You have to have a kind of an emergency mentality and a kind of lightness, an ability to turn from one thing to the other. So you can’t afford to be selfish, as selfish as you want to be if you’re working. The only times that I’ve been able to afford selfishness have been when I went to Yaddo. And Yaddo in some ways sort of saved my life, because I began to go in ’74. And I would drop Sam off at camp and then go for two months and then pick him up. But at Yaddo you can get tired. You can’t afford to get tired if you’re bringing up children.

You just can’t. Because if you get too tired then the children are going to feel it. They won’t be well taken care of. You won’t have that ability to lift them, which you have to have. They’re dependent on you for the lift of their spirits and to keep them -- to underwrite them as they find their way in the world. You have your hand under them all the time, although it’s invisible, because I agree with my mother that children should grow up like cabbages. But to some extent you’re making the sunshine that makes them grow. And it has to be honest. It’s not fake. You can’t make fake sunshine.

MS. BAYLY: Right.

MS. TRUITT: It’s a problem, but it can be done. It’s a question of what you value in life. And I think for a lawyer it would be an awful lot harder, but I don’t think it would be that much harder probably. And if I had been a lawyer I simply would have worked fewer hours. You have to be good at what you do, because if you’re good at what you do then people will be glad to have you and they want you to work.

MS. BAYLY: Right.

MS. TRUITT: If you’re a really good lawyer, then you could write your own ticket to some extent. And I think you should. I think when women -- when women make up their minds to do something, to have children, then I think they should make up their minds to write their own tickets. You have to make up your mind to be so good at what you do that you can write your own ticket, if you possibly can. I mean, ideally speaking, because sometimes you can’t. I hate to think of all the women who have given in. I think there are millions and millions who just plain give in.

MS. BAYLY: Oh, absolutely.

MS. TRUITT: Yeah. It’s heartbreaking really. And then they end up with kitsch, very largely. And I have a lot of respect for kitsch. I think the people who quilt, the people who sew, the people who do this and do that, I have a lot of respect for it. I have a sort of tenderness for it, too, don’t you?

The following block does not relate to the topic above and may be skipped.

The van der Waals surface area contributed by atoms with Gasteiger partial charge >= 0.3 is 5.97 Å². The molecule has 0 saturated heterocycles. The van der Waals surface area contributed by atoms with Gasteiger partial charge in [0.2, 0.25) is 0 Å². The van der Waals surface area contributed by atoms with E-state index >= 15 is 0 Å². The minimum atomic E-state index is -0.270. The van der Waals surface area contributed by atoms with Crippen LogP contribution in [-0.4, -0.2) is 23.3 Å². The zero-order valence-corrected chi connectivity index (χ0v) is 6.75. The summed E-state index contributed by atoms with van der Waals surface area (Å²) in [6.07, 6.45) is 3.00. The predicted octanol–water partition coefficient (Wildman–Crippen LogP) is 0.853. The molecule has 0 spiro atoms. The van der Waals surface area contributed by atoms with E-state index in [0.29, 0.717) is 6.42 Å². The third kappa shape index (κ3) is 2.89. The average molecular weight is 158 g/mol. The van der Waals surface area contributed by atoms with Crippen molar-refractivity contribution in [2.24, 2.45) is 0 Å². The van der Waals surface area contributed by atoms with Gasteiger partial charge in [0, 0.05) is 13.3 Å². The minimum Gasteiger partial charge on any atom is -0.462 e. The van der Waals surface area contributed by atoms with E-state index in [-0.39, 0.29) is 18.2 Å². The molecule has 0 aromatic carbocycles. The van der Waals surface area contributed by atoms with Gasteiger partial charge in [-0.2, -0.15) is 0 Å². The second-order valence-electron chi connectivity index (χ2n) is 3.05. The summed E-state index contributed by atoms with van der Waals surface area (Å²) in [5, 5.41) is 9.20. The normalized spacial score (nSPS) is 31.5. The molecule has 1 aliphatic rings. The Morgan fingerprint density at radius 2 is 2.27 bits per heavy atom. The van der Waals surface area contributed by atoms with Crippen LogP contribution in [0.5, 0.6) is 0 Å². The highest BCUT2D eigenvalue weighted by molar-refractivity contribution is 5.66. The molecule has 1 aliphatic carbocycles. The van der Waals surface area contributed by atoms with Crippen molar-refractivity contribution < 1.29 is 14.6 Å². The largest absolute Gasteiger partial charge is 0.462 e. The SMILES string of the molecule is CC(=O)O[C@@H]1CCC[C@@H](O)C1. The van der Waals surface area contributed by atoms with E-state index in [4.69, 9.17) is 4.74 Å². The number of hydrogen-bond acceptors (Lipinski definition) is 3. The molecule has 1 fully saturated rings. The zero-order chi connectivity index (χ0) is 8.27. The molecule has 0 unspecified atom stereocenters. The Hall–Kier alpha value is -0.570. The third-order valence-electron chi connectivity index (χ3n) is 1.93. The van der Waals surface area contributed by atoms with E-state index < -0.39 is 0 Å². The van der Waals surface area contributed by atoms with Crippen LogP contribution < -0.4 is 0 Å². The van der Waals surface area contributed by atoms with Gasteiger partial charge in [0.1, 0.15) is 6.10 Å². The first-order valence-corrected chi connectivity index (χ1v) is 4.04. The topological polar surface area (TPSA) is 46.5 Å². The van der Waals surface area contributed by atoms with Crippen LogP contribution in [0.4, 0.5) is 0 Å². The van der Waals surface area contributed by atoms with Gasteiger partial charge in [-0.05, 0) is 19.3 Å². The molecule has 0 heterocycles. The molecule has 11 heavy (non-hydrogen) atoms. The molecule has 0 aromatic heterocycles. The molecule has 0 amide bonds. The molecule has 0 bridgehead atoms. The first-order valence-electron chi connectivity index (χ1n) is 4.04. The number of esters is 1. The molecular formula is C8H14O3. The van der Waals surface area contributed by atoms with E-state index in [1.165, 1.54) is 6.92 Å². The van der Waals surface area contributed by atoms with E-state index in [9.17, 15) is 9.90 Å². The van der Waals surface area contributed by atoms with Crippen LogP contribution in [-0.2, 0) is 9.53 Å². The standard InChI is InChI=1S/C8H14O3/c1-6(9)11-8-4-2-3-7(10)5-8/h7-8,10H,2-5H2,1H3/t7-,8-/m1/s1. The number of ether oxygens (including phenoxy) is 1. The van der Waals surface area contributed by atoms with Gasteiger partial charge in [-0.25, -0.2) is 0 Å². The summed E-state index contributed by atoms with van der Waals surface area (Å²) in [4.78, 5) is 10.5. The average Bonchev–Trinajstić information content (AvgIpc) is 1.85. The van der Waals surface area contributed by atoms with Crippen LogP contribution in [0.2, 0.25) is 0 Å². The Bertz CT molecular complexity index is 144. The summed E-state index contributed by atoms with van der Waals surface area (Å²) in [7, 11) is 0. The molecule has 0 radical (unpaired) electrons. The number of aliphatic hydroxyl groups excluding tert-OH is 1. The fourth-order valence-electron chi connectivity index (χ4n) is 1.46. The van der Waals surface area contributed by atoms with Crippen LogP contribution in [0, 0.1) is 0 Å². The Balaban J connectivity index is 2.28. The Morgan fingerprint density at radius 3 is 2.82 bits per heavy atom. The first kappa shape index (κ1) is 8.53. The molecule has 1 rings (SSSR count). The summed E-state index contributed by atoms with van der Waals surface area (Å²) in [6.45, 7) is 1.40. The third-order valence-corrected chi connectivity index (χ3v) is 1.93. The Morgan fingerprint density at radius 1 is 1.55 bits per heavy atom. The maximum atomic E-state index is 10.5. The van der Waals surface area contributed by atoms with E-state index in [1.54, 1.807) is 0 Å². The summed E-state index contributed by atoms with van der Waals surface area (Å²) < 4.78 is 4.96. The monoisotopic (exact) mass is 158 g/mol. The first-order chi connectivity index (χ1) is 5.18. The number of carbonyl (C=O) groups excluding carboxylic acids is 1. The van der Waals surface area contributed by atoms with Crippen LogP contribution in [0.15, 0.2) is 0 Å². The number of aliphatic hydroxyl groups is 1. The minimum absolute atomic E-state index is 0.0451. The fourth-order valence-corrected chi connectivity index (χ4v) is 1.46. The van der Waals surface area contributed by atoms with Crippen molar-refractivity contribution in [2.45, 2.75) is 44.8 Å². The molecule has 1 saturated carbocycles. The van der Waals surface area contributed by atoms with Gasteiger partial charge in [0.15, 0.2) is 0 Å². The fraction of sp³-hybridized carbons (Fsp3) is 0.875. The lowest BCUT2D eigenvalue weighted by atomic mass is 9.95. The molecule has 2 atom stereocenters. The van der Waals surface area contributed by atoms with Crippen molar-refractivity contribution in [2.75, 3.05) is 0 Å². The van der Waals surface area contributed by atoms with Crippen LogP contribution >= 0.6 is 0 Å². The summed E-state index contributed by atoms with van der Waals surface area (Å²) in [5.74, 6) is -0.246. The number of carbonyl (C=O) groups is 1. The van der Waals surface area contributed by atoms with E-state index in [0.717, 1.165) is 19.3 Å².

MS. BAYLY: Yes, absolutely.

MS. TRUITT: Yes, absolutely, me too. Quiet agonies that people go through. But I do think it’s important for somebody who’s my age and has been through what I’ve been through with children to say that it is absolutely possible to do it; you just have to make up your mind.

MS. BAYLY: Yes. I mean, it is absolutely possible.

MS. TRUITT: Yes. It’s the truth; you can do it. And my children and I -- you really make your own friends. Out of your own body you make your own friends. You know, you just do. We sat around that table there in the candlelight every night year in and year out, you know. And we talked, and ate nice things, and talked. And friends joined us and it was fun and we laughed. I don’t mean it was all laughter or all fun, but by and large you weave a -- a “nest” is not the word, sort of a psychic cat’s cradle which holds the affections of the family firmly enough so it can stretch and move.

And I think children should move out. I firmly believe that they should move out and go wherever they want to go.

And on the empty nest syndrome, I haven’t found that at all. The children go and you have that bleak feeling that I had on that sofa when Mary went to Paris. And it’s very bleak. I’ve had it for every child. It’s sort of like a second birth of the child. It’s a strange feeling. “Unhappy” is not the word. “Bleak” is the exact word. They just go away and proliferate and come home, and then you have little grandchildren running around. And that’s very interesting because then you can see what the germ plasm is doing. You can see how irrelevant the parents are to the child, so it’s very chastening to see how irrelevant you’ve been. You’ve really carried the germ plasm one generation further. And it’s the grandparents, you know, who supply the germ plasm for the baby.

MS. BAYLY: Right.

MS. TRUITT: It’s a very interesting and very humbling business to have grandchildren. Very interesting.